“Removing the mujahideen from the political scene will not impair us, it will damage the country,” threatened Abdul Rab Sayyaf, a former Afghan jihadi leader at a gathering in Kabul on Sunday marking the 26th anniversary of the Soviet military withdrawal from Afghanistan. “We are the inheritors of this country.”
In the past 14 years, it was the Americans more than the Afghans who took such threats and assertions seriously. Stability at all cost was the axis around which all US policies on Afghanistan were formed from the start of their military intervention in October 2001. Democratisation of the country, including institutionalising women’s rights became the window dressing.
With the ascension of Barack Obama to the US presidency, however, transitioning Afghanistan to self-management and self-reliance became the basis of the US approach to the war-ravaged country.
Afghans consented to the world’s initial stability “uber-alles” strategy, as well as the recent disengagement policy. They had no choice in either case, though they earnestly questioned the wisdom of both. After all, in this part of the world, a state is historically defined in terms of justice. Thus, the Afghans believed, it is the rule of law that can ensure sustainable stability and eventual normalcy.
Flawed national unity
Then descended US Secretary of State John Kerry onto Kabul last summer to “rescue” Afghanistan from the threat of destabilisation posed by a messy presidential election. The intervention resulted in the imposition of a power-sharing recipe. Completely bewildered by America’s mixed messages, Afghans nonetheless acquiesced.
Kerry’s national unity government formula that bonded the two rival candidates, Ashraf Ghani and Abdullah Abdullah, was deeply flawed legally, politically and on principle.
But, as Ghani was inaugurated as president and Abdullah as chief executive officer – an extra-constitutional post created to accommodate him in the power-sharing arrangement – Washington and its allies applauded themselves for averting chaos in Afghanistan.
Oddly, shortly after the inauguration, raving cheers gave way to an undercurrent of disapproval and cynicism.
Recent remarks among the diplomatic community in Kabul about Ghani’s “erratic” behaviour and CEO Abdullah’s “idleness” cannot be dismissed as harmless gossip. Some of the leading US newspapers consistently publish articles criticising, even mocking the Afghan president.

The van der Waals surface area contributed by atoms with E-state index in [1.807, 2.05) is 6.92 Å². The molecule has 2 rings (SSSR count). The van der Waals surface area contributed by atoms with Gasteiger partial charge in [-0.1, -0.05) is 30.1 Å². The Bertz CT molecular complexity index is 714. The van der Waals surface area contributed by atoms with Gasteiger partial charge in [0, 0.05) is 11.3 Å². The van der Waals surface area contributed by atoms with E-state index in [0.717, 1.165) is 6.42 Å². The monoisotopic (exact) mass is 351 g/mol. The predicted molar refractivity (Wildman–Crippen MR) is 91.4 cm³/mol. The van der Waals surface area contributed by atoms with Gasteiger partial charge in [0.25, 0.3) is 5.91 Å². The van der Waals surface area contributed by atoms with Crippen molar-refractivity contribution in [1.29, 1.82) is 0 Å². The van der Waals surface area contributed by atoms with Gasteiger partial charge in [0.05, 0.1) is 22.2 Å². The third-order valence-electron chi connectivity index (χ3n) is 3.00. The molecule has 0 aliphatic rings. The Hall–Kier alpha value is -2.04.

Yet, we often forget that the duo has taken the reins at a time when the Afghan economy is in shambles, security is at an all-time low, corruption and other crimes are at their peak, and the country’s predatory neighbours are unscrupulously fomenting trouble. They are the inheritors of a messy environment precipitated by 13 years of disingenuity on the part of both the international community and Afghan leaders.
The tensions between the two leaders’ teams is palpable; the national unity government is not showing any signs of unity. Discrepancies between the two, however, can be mended with fair compromises and good faith on both sides.
The cabinet debacle has been illustrated as a sign of the new government’s failure. Problems stemming from poor vetting, weak CVs and wrong placements can be overcome. More critical to the success or failure of this government is how it will tackle the rage of the old guard – for the first time since 2001, they feel left out.
It is the tension between the self-styled mujahideen and the so-called technocrats that is the root of the problems the National Unity Government is facing.
In reality, it is the tension between the self-styled mujahideen and the so-called technocrats that is the root of the problems the National Unity Government is facing. There is an attempt to characterise the difference in terms of opposing ideological narratives. However, the friction boils down to a simple struggle over power.